Brazil’s northern ports take bigger share of soybean exports

25 Jan 2018 | Reese Ewing

Brazil’s main northern export terminals nearly doubled their shipments of the country’s record soybean harvest in 2017, carving out a larger share of the market from the traditional southern ports like Santos and Paranagua.

Data released by Brazil’s Trade Ministry showed that ADM’s and Glencore’s Barcarena soybean export terminal moved a record 4.46 million mt in 2017, doubling the 2.18 million mt shipped in 2016 through the fluvial terminal in Para state.

The grain terminal in Sao Luis, in Maranhao state, developed by French commodities trader Louis Dreyfus and local soybean giant Amaggi, also nearly doubled shipments of soybeans in 2017 to 6.13 million mt from 3.85 million mt the year before, the ministry showed.

The growing prominence of Brazil’s so-called northern arc of soybean ports has been fueled by the expansion of production from Brazil’s upper center-west and northeastern frontier grain belt.

That includes the country’s top soy and corn producer Mato Grosso and the fast-growing, multistate, soy-producing region known as Matopiba, which includes the states of Maranhao, Tocantins, Piaui and Bahia.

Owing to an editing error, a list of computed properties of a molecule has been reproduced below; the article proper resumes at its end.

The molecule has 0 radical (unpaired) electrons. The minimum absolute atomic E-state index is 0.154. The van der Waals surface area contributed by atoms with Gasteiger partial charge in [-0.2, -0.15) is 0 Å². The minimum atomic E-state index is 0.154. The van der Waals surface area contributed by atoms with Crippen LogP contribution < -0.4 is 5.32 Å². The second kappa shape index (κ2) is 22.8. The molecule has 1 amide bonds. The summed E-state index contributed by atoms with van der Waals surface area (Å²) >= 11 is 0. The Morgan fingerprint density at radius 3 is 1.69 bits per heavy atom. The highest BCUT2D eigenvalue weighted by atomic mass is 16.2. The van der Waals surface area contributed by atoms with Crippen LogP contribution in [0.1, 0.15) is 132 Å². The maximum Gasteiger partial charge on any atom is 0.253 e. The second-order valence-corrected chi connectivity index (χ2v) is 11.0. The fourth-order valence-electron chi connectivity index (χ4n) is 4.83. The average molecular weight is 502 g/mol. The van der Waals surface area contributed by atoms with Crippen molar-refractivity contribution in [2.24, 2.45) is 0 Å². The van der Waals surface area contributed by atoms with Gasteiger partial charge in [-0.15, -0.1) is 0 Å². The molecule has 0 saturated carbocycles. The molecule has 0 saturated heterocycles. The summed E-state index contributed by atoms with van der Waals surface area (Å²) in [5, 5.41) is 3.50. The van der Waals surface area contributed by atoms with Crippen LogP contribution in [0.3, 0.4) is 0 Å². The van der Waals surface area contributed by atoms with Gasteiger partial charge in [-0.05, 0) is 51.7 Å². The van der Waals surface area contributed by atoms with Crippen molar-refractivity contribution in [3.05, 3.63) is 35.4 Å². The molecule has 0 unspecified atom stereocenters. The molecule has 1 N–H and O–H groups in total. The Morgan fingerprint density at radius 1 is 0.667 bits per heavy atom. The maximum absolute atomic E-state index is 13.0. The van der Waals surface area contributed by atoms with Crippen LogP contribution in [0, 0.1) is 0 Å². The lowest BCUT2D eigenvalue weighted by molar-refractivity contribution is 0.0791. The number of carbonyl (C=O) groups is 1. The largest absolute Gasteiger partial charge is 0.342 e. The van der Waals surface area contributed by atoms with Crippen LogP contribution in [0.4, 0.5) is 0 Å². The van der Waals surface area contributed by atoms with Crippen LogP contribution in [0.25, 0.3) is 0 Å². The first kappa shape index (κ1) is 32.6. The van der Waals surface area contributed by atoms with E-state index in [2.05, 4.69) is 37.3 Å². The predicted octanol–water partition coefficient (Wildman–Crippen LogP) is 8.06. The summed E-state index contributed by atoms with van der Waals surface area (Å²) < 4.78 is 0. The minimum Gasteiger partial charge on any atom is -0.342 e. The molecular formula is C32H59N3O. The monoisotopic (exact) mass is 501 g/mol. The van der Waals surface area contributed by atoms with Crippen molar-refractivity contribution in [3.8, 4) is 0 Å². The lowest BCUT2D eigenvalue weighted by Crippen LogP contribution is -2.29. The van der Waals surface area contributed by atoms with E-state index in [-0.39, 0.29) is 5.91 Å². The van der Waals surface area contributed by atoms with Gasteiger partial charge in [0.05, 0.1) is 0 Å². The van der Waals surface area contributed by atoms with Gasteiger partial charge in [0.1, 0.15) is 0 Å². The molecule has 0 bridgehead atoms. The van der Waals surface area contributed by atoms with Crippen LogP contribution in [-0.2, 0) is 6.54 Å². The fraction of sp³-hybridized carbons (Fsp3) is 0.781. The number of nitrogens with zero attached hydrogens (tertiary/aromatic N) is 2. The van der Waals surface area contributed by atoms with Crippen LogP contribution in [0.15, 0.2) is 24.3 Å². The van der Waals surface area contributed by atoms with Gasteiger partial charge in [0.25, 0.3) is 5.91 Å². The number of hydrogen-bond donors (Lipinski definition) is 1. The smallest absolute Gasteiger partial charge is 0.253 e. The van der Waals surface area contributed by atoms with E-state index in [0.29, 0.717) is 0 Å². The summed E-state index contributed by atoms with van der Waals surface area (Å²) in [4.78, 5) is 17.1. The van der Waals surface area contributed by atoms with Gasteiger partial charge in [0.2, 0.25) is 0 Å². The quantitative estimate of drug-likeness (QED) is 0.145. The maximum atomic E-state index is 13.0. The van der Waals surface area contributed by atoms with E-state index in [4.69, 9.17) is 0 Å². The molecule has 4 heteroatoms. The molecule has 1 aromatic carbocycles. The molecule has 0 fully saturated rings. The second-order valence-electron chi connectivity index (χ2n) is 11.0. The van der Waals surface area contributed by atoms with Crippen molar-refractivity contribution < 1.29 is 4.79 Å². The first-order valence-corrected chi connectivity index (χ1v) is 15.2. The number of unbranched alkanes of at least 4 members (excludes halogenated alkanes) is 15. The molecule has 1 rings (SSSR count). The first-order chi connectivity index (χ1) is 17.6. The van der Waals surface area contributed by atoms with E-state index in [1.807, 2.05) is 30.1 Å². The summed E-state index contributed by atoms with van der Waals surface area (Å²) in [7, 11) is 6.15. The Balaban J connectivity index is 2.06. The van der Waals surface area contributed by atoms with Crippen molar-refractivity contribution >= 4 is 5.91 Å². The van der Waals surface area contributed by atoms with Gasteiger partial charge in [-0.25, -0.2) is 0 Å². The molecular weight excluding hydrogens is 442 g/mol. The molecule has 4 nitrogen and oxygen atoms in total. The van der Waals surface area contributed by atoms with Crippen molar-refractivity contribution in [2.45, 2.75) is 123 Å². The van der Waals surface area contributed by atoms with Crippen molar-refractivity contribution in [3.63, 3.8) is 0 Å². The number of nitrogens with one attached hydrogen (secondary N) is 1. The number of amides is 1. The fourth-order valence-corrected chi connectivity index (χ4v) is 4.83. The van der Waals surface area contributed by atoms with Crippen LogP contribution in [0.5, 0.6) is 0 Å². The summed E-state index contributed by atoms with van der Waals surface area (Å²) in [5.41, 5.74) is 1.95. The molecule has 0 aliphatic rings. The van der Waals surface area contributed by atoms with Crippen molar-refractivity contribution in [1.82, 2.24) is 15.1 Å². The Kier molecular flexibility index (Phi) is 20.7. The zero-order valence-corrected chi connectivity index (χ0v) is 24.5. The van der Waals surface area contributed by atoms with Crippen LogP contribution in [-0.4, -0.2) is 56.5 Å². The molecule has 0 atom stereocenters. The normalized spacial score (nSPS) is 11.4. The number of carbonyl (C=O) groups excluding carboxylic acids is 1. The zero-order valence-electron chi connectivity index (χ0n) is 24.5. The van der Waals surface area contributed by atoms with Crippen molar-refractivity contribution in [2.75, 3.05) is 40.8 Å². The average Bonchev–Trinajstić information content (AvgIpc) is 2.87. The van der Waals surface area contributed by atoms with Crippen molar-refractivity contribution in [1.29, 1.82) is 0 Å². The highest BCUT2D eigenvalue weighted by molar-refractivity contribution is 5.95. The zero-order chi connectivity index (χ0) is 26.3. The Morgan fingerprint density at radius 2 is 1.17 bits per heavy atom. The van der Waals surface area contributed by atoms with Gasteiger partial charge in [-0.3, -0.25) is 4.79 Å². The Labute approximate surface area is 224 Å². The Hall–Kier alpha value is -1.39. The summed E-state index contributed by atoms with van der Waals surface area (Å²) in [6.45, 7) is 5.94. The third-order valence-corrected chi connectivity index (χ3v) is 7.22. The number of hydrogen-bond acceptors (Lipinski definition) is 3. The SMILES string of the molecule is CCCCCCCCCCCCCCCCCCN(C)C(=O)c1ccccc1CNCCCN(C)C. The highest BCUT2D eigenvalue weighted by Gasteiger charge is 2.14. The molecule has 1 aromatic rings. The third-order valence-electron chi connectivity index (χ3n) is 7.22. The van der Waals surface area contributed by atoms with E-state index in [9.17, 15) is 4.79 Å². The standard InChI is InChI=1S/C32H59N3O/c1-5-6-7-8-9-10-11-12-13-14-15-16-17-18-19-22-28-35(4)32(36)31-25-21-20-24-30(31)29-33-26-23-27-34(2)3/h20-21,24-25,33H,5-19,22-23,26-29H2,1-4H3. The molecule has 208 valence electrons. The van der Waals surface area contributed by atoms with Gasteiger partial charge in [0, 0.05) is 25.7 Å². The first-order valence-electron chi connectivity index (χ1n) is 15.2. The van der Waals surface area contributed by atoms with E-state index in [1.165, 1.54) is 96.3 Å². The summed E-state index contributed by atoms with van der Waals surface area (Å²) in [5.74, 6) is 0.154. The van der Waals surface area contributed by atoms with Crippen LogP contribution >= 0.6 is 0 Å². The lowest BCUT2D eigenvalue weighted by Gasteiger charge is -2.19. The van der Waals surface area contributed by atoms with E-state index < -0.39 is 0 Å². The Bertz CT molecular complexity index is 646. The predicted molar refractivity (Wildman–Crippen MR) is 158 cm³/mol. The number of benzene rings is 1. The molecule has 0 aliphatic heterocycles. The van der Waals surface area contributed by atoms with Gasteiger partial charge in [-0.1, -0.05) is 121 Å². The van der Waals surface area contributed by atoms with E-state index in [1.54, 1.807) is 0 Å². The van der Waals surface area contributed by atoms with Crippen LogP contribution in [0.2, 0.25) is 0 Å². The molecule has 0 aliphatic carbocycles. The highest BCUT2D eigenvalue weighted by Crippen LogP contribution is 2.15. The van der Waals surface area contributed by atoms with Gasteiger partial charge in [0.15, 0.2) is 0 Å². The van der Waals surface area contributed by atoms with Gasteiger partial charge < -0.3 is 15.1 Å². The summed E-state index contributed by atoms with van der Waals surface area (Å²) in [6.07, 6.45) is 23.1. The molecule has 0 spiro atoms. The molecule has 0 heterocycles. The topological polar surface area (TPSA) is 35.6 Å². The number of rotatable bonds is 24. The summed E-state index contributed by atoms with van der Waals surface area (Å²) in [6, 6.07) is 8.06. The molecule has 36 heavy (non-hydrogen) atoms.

The shorter distances from farm to port are roughly 1,000 km using the northern arc, versus 2,000 km roughly to reach the main grain ports in the south and southeast of the country, namely Santos and Paranagua.

This has trimmed freight costs for producers and made Brazil’s soybean export more robust in the face of terminal outages, isolated weather or strikes in the main southern ports.

A study produced this week by Mato Grosso farm economics institute Imea said a record 43% of the state’s record 18 million mt of soybean exports moved through the northern ports in 2017.

The port of Salvador in the northeastern state of Bahia is also moving greater volumes of soybeans from its western grain belt in the state and from the neighboring center-west state of Goias.

Salvador moved 3.17 million mt of soybeans last year, up from 1.41 million mt in 2016, ministry data showed.

Soybean shipments through Cargill’s terminal in Santarem on the lower Amazon River grew at a less impressive rate, reaching 1.87 million mt last year from nearly 1.7 million mt in 2016.

Santos continued to lead the pack, with shipments of 16.59 million mt last year, up from 14.47 million mt in 2016, while Rio Grande Port in the southernmost state of Rio Grande do Sul surprisingly surpassed Paranagua in Parana state as the country’s second largest exporter of soybeans.

The port moved 12.55 million mt last year to Paranagua’s 11.34 million mt of soybeans.

Overall Brazil shipped 68.15 million mt of soybeans last year on the heels of a record 114.1 million mt harvest, data from the Agriculture and Trade Ministries showed.